Solar panel field at sundown
2 min

Explore PVEL’s Testing at Historic PVUSA

Driving north through Davis, California today you might stumble upon a solar site unlike any other, with rows of different kinds of solar photovoltaic module types and assorted tracking technologies spread across an 86-acre test field. This purpose-built testbed was originally founded in 1986 and named the Photovoltaics for Utility-Scale Applications research site, or PVUSA.

PVUSA is one of the first solar plants built in North America, and currently serves as the home of grid-connected, research-grade outdoor testbed operated by PV Evolutions Labs (PVEL), a member of the Kiwa Group.

The ongoing research at PVUSA is part of a long history of solar development in the United States. As the leading independent lab of the downstream solar industry, PVEL conducts testing to help validate the reliability and performance of solar products. Developers, asset owners, and investors leverage PVEL’s data and services to mitigate technology risk in solar and storage projects. At the PVUSA site, solar technologies are tested in a unique environment for assessing real-world performance and operation.

A Historic Facility

Back in 1986, a PV module cost about 9.40 USD/watt. President Reagan dismantled the solar array on the White House. Solar PV technology was unproven commercially and its outlook was uncertain, to say the least. But in Davis, California, a dedicated team of scientists was beginning to a develop a research site that helped transform solar PV into a scalable technology – what would later become PVUSA.

By the time PVEL started testing at PVUSA in 2011, the cost of a PV module had dropped to just 1.39 USD/watt and more than 30 GW of solar was installed worldwide. Over the past decade, the expansion of solar power has continued to skyrocket. Clearly, many different factors have contributed to this growth, but the work conducted at PVUSA played an important part.

PVUSA was developed by the utility company PG&E as a public-private partnership to study the impact of high-penetration solar on the electric grid. At the time of construction, it was one of the only grid-connected solar projects in the world. Many utilities were skeptical of solar energy products. There was no consensus on the relative merits of different photovoltaic technologies, installation methods or O&M techniques.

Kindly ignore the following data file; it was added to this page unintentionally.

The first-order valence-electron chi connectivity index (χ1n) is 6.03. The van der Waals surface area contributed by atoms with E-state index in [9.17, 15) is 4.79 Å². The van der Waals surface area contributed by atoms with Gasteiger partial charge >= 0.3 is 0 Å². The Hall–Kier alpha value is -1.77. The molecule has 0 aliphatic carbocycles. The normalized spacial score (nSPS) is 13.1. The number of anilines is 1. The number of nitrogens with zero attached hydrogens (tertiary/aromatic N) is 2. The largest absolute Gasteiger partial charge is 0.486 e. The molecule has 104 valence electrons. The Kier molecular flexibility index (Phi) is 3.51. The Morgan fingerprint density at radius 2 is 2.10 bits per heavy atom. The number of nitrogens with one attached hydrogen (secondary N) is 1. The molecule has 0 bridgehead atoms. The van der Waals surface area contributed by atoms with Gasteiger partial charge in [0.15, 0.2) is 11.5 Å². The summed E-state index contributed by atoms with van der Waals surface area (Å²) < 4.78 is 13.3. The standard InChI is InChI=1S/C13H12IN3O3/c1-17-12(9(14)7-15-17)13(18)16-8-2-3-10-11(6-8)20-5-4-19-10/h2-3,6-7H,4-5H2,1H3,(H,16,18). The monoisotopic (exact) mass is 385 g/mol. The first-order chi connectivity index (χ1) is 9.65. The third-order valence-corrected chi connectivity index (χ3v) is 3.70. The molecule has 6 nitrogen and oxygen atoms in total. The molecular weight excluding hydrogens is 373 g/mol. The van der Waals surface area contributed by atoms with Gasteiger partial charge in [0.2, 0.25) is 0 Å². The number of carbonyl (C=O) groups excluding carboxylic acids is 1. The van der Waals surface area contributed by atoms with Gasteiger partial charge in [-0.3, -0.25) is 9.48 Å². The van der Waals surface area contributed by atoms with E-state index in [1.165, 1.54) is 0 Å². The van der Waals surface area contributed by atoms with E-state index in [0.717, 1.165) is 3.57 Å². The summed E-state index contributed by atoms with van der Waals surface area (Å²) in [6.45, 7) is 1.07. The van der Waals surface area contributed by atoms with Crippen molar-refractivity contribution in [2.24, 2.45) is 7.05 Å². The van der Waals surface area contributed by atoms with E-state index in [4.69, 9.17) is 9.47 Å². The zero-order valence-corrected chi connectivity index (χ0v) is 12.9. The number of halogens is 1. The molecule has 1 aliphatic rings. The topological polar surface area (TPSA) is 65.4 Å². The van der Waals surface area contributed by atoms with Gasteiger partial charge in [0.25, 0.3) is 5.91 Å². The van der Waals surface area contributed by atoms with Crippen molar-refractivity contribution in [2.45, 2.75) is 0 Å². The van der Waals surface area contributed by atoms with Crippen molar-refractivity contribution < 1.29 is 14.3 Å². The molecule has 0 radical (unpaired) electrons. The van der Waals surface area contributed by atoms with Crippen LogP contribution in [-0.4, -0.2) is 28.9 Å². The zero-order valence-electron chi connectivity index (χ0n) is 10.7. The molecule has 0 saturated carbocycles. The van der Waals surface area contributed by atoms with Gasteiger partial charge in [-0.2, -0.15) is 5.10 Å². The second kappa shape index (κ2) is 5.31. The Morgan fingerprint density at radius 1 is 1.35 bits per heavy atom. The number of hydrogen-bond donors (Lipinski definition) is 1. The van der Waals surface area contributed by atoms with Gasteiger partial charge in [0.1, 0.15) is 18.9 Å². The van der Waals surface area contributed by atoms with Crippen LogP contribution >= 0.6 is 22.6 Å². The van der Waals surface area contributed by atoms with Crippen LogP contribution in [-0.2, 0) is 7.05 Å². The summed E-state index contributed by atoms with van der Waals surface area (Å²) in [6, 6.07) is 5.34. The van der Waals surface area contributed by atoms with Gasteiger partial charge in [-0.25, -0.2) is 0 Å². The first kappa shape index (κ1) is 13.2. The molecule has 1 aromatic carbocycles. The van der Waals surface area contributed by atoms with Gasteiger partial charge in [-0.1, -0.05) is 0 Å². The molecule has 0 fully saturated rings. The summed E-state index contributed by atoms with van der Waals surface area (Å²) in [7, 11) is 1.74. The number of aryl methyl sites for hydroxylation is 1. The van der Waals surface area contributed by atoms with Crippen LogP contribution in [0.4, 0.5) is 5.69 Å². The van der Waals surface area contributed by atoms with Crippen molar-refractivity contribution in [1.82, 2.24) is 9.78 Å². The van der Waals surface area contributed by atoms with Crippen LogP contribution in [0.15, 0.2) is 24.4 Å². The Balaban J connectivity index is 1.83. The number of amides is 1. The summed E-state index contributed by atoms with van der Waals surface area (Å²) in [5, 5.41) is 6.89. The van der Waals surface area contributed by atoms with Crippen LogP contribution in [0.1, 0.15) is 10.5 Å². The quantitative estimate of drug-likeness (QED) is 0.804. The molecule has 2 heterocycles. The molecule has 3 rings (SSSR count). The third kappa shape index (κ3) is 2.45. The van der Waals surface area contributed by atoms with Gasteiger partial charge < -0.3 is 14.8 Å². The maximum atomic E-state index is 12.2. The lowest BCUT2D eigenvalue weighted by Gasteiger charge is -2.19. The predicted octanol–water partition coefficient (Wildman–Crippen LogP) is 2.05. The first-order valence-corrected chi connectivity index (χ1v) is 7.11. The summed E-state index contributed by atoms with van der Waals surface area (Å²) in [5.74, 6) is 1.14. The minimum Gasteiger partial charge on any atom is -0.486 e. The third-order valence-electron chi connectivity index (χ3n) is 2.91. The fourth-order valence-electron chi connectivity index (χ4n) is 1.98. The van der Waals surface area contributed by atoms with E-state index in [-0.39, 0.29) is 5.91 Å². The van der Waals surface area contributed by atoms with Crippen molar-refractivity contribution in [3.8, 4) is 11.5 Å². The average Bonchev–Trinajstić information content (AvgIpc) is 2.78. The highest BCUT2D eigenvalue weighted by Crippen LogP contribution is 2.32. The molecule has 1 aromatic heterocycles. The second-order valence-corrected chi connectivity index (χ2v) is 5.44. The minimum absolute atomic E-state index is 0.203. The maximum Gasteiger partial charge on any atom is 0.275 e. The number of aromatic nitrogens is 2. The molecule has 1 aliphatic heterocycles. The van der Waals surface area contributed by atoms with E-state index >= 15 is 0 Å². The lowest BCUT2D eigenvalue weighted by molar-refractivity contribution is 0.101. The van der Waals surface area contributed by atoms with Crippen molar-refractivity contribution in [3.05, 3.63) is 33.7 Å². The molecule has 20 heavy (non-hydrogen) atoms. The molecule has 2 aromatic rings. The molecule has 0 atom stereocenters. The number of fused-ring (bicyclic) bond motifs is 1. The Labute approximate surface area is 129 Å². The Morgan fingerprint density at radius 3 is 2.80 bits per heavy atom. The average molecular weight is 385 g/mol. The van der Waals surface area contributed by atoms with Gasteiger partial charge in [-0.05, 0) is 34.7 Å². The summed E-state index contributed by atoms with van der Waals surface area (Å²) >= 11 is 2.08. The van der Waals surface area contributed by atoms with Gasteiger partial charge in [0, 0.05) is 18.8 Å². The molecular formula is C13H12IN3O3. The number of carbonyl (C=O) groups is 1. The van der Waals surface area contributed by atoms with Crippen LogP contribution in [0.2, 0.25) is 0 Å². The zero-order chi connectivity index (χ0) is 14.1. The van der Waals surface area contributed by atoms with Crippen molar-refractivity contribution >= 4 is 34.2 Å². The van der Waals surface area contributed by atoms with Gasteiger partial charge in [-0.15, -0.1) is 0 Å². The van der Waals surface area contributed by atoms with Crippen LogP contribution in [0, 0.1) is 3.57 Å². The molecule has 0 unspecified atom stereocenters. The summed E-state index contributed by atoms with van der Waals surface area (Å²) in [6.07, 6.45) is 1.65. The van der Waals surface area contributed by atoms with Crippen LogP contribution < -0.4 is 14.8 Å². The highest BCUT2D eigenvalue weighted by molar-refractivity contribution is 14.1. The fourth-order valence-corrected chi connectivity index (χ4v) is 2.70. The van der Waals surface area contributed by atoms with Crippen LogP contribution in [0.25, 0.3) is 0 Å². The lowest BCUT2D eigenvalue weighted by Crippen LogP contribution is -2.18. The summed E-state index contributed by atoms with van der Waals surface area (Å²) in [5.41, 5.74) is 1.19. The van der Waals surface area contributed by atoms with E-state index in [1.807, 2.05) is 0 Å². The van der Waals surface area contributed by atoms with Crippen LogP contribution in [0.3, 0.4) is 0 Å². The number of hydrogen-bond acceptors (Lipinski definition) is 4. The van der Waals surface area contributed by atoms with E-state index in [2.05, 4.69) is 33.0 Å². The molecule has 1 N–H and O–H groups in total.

However, over time other organizations saw untapped potential in solar energy and lent their support to the project, including the U.S. Department of Energy (DOE) and California Energy Commission. PVUSA eventually helped utilities understand the impact of solar power on the grid and led to the development of net energy metering. It also served as a proving ground for solar PV technology.

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Photovoltaics for Utility-Scale Applications research site (PVUSA)

Setting Industry Standards

According to a PV-USA report from 1993, the project was “designed to narrow the gap between a large utility industry that is unfamiliar with PV, and a small PV industry that is aware of a potentially large utility market but unfamiliar with how to meet its requirements. The objectives are:

  • To evaluate the performance, reliability and cost of promising PV modules and balance-of-system (BOS) components side-by-side at a single location
  • To assess PV system operation and maintenance (O&M) in a utility setting
  • To provide U.S. utilities with hands-on experience in designing, procuring, and operating PV systems”

The original PVUSA projects proved so influential that their legacy can be seen in the technical specifications of PV modules: the “P” in PTC rating refers to PVUSA test conditions. PTC ratings are intended to be a more realistic measure of PV module output in central California than ratings at STC, or standard test conditions. As a report issued in 1990 notes, “PVUSA’s suppliers have tended to be optimistic with regard to project array efficiency.” Since then, energy predictions have continued to evolve and today PVEL’s PAN files and IAM profiles are regularly required to develop bankable energy assessments.

The Legacy Continues with PVEL

Solar products and solar project development have certainly come a long way since the early days of PVUSA. Yet building investor and asset owner confidence in the benefits of a new technology still requires the right combination of data from both the lab and the field.

Solar products operate under the sun in the real world, a microcosm of which was created at PVUSA by solar industry pioneers and leaders. PVEL is honored to continue the legacy of PVUSA by testing the latest solar technologies today.

To find out more about field testing at PVUSA, contact PVEL’s business development team: